After the United States entered World War I, the U. S. Congress in 1917 instituted a military draft when it passed the Selective Services Act. Also in 1917, Congress passed the Espionage Act which made it a crime to cause or attempt to cause insubordination in the military and naval forces or to obstruct the recruitment or enlistment of persons into the military service of the United States. Charles Schenck, the General Secretary of the Socialist Party, opposed U. S. participation in World War I. He was arrested and prosecuted for violation of the Espionage Act after 15,000 leaflets traced to Socialist Party headquarters urging resistance to the draft were sent to men who had been drafted. The leaflet quoted the Constitution’s Thirteenth Amendment prohibiting slavery or involuntary servitude, asserted that the Selective Service Act violated the amendment, and that a draftee was little better than a convict. It suggested that the draft was despotism in its worst form and was a wrong against humanity in the interest of “Wall Street’s chosen few.” It urged draftees not to submit to intimidation and to assert their rights. It described even silent consent to the draft law as helping to support an infamous conspiracy. Schenck was convicted in a U. S. District Court and appealed his conviction to the Supreme Court where he argued that the leaflets should be protected by the First Amendment’s freedom of speech and press.
A unanimous Supreme Court upheld Schenck’s conviction. In one of the most memorable Supreme Court opinions in history, Justice Oliver Wendell Holmes wrote for the Court: “We admit that in many places and in ordinary times the defendants in saying all that was said in the circular would have been within their constitutional rights. But the character of every act depends upon the circumstances in which it is done. The most stringent protection of free speech would not protect a man in falsely shouting fire in a theatre and causing a panic. … The question in every case is whether the words used are used in such circumstances and are of such a nature as to create a clear and present danger that they will bring about the substantive evils that Congress has a right to prevent.” Thus, the Court ruled that speech can be limited in wartime.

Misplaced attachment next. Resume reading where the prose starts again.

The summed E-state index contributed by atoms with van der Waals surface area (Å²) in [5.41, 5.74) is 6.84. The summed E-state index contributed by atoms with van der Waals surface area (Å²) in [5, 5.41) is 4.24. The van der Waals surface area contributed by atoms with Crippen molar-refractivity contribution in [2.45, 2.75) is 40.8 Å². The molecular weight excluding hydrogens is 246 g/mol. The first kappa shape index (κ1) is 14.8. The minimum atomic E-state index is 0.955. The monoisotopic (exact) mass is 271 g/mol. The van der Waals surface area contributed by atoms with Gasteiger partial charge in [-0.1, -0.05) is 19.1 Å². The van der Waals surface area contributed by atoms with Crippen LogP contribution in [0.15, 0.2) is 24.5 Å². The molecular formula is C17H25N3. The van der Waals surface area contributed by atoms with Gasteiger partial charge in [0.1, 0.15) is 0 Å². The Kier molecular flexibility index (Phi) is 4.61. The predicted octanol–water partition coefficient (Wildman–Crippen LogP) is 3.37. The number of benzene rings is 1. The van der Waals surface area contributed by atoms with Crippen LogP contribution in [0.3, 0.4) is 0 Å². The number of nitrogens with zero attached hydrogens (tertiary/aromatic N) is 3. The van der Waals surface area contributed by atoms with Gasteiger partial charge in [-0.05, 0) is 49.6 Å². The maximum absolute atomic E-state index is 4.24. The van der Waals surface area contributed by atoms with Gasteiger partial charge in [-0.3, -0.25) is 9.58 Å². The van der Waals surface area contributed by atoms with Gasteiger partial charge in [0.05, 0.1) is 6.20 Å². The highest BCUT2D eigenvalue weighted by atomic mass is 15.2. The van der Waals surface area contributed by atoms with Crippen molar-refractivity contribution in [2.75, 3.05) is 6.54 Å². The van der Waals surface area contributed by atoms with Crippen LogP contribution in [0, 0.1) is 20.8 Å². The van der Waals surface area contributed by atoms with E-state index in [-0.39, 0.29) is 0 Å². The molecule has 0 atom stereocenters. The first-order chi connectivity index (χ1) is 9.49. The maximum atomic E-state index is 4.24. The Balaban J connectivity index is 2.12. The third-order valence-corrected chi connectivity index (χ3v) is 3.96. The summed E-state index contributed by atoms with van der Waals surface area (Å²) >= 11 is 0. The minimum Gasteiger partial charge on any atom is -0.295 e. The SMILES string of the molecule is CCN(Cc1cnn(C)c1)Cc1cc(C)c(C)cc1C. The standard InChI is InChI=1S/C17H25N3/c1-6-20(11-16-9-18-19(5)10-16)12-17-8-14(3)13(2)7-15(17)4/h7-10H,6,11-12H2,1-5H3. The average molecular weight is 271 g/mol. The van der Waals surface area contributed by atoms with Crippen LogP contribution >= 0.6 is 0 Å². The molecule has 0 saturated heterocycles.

The so-called “clear and present danger rule” first enunciated by Justice Holmes in Schenck quickly became the test by which a majority of the Supreme Court judged freedom of speech cases for many years to come.